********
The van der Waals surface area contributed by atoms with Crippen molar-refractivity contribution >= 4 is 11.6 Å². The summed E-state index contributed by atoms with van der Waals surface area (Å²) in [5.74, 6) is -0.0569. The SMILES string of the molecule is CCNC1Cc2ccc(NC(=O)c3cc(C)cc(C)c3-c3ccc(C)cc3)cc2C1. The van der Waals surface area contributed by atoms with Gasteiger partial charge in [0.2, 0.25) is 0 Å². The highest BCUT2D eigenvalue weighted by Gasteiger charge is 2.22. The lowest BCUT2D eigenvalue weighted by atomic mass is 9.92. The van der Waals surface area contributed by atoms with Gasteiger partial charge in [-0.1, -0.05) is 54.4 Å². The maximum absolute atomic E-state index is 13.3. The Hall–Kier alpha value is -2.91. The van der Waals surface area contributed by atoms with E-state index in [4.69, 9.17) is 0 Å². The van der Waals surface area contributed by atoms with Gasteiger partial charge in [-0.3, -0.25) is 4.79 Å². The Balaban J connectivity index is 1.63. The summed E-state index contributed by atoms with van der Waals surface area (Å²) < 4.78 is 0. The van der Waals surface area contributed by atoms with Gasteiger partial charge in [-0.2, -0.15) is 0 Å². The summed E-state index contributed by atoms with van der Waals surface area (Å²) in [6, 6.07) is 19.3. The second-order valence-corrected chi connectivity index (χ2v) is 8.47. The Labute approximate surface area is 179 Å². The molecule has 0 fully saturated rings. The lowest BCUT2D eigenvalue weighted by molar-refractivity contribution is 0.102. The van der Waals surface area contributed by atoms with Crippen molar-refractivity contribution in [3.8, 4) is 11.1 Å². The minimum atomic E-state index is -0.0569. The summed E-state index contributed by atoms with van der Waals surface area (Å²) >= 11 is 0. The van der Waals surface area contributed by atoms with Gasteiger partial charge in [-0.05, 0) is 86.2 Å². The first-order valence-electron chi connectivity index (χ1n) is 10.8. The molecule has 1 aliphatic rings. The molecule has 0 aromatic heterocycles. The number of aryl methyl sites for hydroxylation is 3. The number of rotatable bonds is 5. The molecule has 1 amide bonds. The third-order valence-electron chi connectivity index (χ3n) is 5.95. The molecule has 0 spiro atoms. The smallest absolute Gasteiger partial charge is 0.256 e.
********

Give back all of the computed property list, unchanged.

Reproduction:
The van der Waals surface area contributed by atoms with Crippen molar-refractivity contribution >= 4 is 11.6 Å². The summed E-state index contributed by atoms with van der Waals surface area (Å²) in [5.74, 6) is -0.0569. The SMILES string of the molecule is CCNC1Cc2ccc(NC(=O)c3cc(C)cc(C)c3-c3ccc(C)cc3)cc2C1. The van der Waals surface area contributed by atoms with Gasteiger partial charge in [0.2, 0.25) is 0 Å². The highest BCUT2D eigenvalue weighted by Gasteiger charge is 2.22. The lowest BCUT2D eigenvalue weighted by atomic mass is 9.92. The van der Waals surface area contributed by atoms with Gasteiger partial charge in [-0.1, -0.05) is 54.4 Å². The maximum absolute atomic E-state index is 13.3. The Hall–Kier alpha value is -2.91. The van der Waals surface area contributed by atoms with E-state index in [4.69, 9.17) is 0 Å². The van der Waals surface area contributed by atoms with Gasteiger partial charge in [-0.3, -0.25) is 4.79 Å². The Balaban J connectivity index is 1.63. The summed E-state index contributed by atoms with van der Waals surface area (Å²) < 4.78 is 0. The van der Waals surface area contributed by atoms with Gasteiger partial charge in [-0.2, -0.15) is 0 Å². The summed E-state index contributed by atoms with van der Waals surface area (Å²) in [6, 6.07) is 19.3. The second-order valence-corrected chi connectivity index (χ2v) is 8.47. The Labute approximate surface area is 179 Å². The molecule has 0 fully saturated rings. The lowest BCUT2D eigenvalue weighted by molar-refractivity contribution is 0.102. The van der Waals surface area contributed by atoms with Crippen molar-refractivity contribution in [3.8, 4) is 11.1 Å². The minimum atomic E-state index is -0.0569. The summed E-state index contributed by atoms with van der Waals surface area (Å²) >= 11 is 0. The van der Waals surface area contributed by atoms with Gasteiger partial charge in [-0.05, 0) is 86.2 Å². The first-order valence-electron chi connectivity index (χ1n) is 10.8. The molecule has 1 aliphatic rings. The molecule has 0 aromatic heterocycles. The number of aryl methyl sites for hydroxylation is 3. The number of rotatable bonds is 5. The molecule has 1 amide bonds. The third-order valence-electron chi connectivity index (χ3n) is 5.95. The molecule has 0 spiro atoms. The smallest absolute Gasteiger partial charge is 0.256 e.